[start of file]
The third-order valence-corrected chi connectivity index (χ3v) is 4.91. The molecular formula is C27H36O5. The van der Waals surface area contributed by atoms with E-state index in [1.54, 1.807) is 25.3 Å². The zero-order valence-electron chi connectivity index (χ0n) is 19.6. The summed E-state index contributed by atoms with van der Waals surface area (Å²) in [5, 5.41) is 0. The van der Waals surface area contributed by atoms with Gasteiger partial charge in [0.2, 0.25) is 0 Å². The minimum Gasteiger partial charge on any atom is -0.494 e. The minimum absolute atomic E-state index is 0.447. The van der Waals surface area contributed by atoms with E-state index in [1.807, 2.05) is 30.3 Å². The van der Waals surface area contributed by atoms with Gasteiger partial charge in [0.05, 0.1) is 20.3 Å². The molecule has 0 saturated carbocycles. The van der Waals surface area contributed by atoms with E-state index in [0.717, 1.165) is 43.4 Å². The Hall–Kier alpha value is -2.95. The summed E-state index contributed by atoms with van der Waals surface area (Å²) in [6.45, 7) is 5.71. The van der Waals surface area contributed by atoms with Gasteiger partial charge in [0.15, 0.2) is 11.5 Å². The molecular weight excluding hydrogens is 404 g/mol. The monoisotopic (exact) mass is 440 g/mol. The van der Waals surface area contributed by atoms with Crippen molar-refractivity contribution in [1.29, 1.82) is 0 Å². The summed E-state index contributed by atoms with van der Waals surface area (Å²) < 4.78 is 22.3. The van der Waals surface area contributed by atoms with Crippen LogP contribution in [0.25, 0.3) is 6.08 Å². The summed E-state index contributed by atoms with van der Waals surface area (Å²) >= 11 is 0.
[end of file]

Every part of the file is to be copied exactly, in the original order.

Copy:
The third-order valence-corrected chi connectivity index (χ3v) is 4.91. The molecular formula is C27H36O5. The van der Waals surface area contributed by atoms with E-state index in [1.54, 1.807) is 25.3 Å². The zero-order valence-electron chi connectivity index (χ0n) is 19.6. The summed E-state index contributed by atoms with van der Waals surface area (Å²) in [5, 5.41) is 0. The van der Waals surface area contributed by atoms with Gasteiger partial charge in [0.2, 0.25) is 0 Å². The minimum Gasteiger partial charge on any atom is -0.494 e. The minimum absolute atomic E-state index is 0.447. The van der Waals surface area contributed by atoms with E-state index in [1.807, 2.05) is 30.3 Å². The van der Waals surface area contributed by atoms with Gasteiger partial charge in [0.05, 0.1) is 20.3 Å². The molecule has 0 saturated carbocycles. The van der Waals surface area contributed by atoms with E-state index in [0.717, 1.165) is 43.4 Å². The Hall–Kier alpha value is -2.95. The summed E-state index contributed by atoms with van der Waals surface area (Å²) in [6.45, 7) is 5.71. The van der Waals surface area contributed by atoms with Gasteiger partial charge in [0.15, 0.2) is 11.5 Å². The molecular weight excluding hydrogens is 404 g/mol. The monoisotopic (exact) mass is 440 g/mol. The van der Waals surface area contributed by atoms with Crippen molar-refractivity contribution in [1.29, 1.82) is 0 Å². The summed E-state index contributed by atoms with van der Waals surface area (Å²) < 4.78 is 22.3. The van der Waals surface area contributed by atoms with Crippen LogP contribution in [0.25, 0.3) is 6.08 Å². The summed E-state index contributed by atoms with van der Waals surface area (Å²) >= 11 is 0.